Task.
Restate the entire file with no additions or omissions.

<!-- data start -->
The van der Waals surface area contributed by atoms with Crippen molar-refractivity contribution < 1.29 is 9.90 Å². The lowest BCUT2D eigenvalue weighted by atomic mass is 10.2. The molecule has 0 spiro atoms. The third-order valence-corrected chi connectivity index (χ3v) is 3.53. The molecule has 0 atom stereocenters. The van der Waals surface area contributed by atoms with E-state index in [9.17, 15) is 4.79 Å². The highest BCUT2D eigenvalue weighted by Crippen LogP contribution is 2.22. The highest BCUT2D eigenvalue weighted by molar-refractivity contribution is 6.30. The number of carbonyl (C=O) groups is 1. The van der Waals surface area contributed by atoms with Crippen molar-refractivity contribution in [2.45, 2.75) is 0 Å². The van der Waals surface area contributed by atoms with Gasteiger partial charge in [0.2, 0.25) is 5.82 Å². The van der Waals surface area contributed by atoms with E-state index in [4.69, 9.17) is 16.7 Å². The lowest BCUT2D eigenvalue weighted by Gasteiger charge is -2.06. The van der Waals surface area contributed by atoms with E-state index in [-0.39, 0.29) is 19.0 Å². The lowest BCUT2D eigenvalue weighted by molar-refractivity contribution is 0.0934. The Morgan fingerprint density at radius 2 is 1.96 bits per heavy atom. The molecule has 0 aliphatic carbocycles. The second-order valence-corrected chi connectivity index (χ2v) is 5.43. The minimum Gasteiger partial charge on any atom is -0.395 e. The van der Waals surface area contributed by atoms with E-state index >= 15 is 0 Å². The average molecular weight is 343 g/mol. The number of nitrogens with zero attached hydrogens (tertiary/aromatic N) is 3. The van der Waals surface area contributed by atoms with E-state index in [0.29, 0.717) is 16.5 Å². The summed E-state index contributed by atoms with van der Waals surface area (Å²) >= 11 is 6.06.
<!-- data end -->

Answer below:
The van der Waals surface area contributed by atoms with Crippen molar-refractivity contribution < 1.29 is 9.90 Å². The lowest BCUT2D eigenvalue weighted by atomic mass is 10.2. The molecule has 0 spiro atoms. The third-order valence-corrected chi connectivity index (χ3v) is 3.53. The molecule has 0 atom stereocenters. The van der Waals surface area contributed by atoms with E-state index in [9.17, 15) is 4.79 Å². The highest BCUT2D eigenvalue weighted by Crippen LogP contribution is 2.22. The highest BCUT2D eigenvalue weighted by molar-refractivity contribution is 6.30. The number of carbonyl (C=O) groups is 1. The van der Waals surface area contributed by atoms with Crippen molar-refractivity contribution in [2.45, 2.75) is 0 Å². The van der Waals surface area contributed by atoms with Gasteiger partial charge in [0.2, 0.25) is 5.82 Å². The van der Waals surface area contributed by atoms with E-state index in [4.69, 9.17) is 16.7 Å². The lowest BCUT2D eigenvalue weighted by Gasteiger charge is -2.06. The van der Waals surface area contributed by atoms with E-state index in [-0.39, 0.29) is 19.0 Å². The lowest BCUT2D eigenvalue weighted by molar-refractivity contribution is 0.0934. The Morgan fingerprint density at radius 2 is 1.96 bits per heavy atom. The molecule has 0 aliphatic carbocycles. The second-order valence-corrected chi connectivity index (χ2v) is 5.43. The minimum Gasteiger partial charge on any atom is -0.395 e. The van der Waals surface area contributed by atoms with E-state index >= 15 is 0 Å². The average molecular weight is 343 g/mol. The number of nitrogens with zero attached hydrogens (tertiary/aromatic N) is 3. The van der Waals surface area contributed by atoms with E-state index in [0.29, 0.717) is 16.5 Å². The summed E-state index contributed by atoms with van der Waals surface area (Å²) >= 11 is 6.06.